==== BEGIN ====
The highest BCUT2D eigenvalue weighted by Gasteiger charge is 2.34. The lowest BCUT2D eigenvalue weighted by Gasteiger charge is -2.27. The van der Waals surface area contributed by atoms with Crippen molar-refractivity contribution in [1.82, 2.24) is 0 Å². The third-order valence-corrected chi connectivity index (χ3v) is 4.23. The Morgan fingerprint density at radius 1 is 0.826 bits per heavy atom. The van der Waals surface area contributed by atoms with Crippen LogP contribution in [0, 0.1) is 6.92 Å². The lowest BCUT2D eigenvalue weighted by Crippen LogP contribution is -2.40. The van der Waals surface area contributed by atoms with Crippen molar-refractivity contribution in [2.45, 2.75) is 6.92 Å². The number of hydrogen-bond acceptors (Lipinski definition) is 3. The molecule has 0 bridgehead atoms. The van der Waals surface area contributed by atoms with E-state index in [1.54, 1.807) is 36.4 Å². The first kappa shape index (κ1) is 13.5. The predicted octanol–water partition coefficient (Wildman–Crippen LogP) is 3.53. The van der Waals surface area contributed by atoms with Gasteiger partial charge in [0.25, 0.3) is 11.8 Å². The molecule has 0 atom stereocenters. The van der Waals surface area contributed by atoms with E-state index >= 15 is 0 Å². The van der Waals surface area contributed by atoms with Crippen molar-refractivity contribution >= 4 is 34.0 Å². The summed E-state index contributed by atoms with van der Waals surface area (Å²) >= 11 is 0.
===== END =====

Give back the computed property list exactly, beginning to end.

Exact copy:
The highest BCUT2D eigenvalue weighted by Gasteiger charge is 2.34. The lowest BCUT2D eigenvalue weighted by Gasteiger charge is -2.27. The van der Waals surface area contributed by atoms with Crippen molar-refractivity contribution in [1.82, 2.24) is 0 Å². The third-order valence-corrected chi connectivity index (χ3v) is 4.23. The Morgan fingerprint density at radius 1 is 0.826 bits per heavy atom. The van der Waals surface area contributed by atoms with Crippen LogP contribution in [0, 0.1) is 6.92 Å². The lowest BCUT2D eigenvalue weighted by Crippen LogP contribution is -2.40. The van der Waals surface area contributed by atoms with Crippen molar-refractivity contribution in [2.45, 2.75) is 6.92 Å². The number of hydrogen-bond acceptors (Lipinski definition) is 3. The molecule has 0 bridgehead atoms. The van der Waals surface area contributed by atoms with E-state index in [1.54, 1.807) is 36.4 Å². The first kappa shape index (κ1) is 13.5. The predicted octanol–water partition coefficient (Wildman–Crippen LogP) is 3.53. The van der Waals surface area contributed by atoms with Gasteiger partial charge in [0.25, 0.3) is 11.8 Å². The molecule has 0 atom stereocenters. The van der Waals surface area contributed by atoms with E-state index >= 15 is 0 Å². The van der Waals surface area contributed by atoms with Crippen molar-refractivity contribution >= 4 is 34.0 Å². The summed E-state index contributed by atoms with van der Waals surface area (Å²) >= 11 is 0.